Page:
“We would need to give the legislative process enough time to play out to deflect against charges of usurping Congressional authority,” the 10-page memo says. Referring to the hopes for passing comprehensive immigration reform (CIR), it adds, “announcement of such measures would have to wait until it was evident that no legislative action on CIR was possible by the current Congress. This is likely to mean the best time for administrative action will be late summer or fall — when the midterm election season is in full swing.”
The idea that the department was seeking to administratively accomplish what Democratic lawmakers had failed to deliver legislatively was ludicrous, said Matt Chandler, a DHS spokesman.
“As we have said repeatedly, DHS will not grant deferred action or humanitarian parole to the nation’s illegal immigrant population,” he said in an e-mail, as he explained that the agency welcomed policy proposals from staff, but rejected bad ideas. Already, he added, immigration authorities’ “record-breaking enforcement statistics speak for themselves – removing more aliens in 2009 than in any prior year in the agency’s history and already surpassing records for criminal alien removals in 2010 – and demonstrate that we are doing more than ever before to enforce U.S. immigration laws. To be clear, we are not engaged in a ‘backdoor’ amnesty and are on pace to place more people in immigration proceedings this year than ever before.”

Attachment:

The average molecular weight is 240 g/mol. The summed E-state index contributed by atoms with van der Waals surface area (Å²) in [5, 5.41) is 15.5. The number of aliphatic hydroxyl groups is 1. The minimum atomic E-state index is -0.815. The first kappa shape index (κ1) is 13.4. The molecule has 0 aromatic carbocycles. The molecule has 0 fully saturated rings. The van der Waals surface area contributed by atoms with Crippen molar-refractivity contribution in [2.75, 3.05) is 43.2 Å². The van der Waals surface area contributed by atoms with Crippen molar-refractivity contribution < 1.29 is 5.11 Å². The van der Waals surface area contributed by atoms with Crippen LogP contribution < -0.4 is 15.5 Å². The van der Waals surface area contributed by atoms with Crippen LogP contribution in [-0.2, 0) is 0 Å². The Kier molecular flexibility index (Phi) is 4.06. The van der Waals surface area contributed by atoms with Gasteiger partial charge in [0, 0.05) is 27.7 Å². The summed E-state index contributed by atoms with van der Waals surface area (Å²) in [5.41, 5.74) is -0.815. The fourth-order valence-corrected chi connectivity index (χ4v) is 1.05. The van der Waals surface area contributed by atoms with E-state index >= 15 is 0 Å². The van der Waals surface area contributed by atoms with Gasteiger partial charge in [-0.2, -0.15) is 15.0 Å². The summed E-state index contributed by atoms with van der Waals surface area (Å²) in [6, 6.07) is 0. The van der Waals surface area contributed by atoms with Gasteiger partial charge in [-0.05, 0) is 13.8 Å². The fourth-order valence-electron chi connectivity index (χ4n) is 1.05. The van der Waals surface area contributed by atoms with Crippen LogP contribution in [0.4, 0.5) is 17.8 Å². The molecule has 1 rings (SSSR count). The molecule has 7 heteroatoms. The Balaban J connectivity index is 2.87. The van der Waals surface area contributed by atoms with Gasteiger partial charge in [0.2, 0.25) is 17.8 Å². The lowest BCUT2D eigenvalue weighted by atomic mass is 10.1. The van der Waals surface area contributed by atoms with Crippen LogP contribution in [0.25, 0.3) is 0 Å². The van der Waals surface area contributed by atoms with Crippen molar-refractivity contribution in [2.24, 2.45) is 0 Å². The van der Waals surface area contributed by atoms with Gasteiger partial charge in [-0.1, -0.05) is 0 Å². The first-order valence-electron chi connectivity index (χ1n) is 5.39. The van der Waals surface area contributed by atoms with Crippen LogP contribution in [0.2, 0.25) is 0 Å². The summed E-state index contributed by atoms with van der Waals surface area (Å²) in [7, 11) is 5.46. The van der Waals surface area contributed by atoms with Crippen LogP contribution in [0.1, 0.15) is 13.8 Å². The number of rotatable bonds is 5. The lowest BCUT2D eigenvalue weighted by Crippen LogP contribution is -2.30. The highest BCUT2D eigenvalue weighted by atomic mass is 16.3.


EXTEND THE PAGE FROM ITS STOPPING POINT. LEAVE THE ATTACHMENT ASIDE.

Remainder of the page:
Palm Beach Post Staff Writer
With an important vote on the emotional issue of immigration due today in the U.S. Senate, former secretary of state Colin Powell — son of Jamaican immigrants — chose this past weekend to join the fray.
Appearing on the NBC program “Meet the Press” Sunday, Powell voiced support for the pending immigration bill known as the Dream Act. He also attacked political conservatives, including members of his own Republican party, for their “hostility” toward immigrants.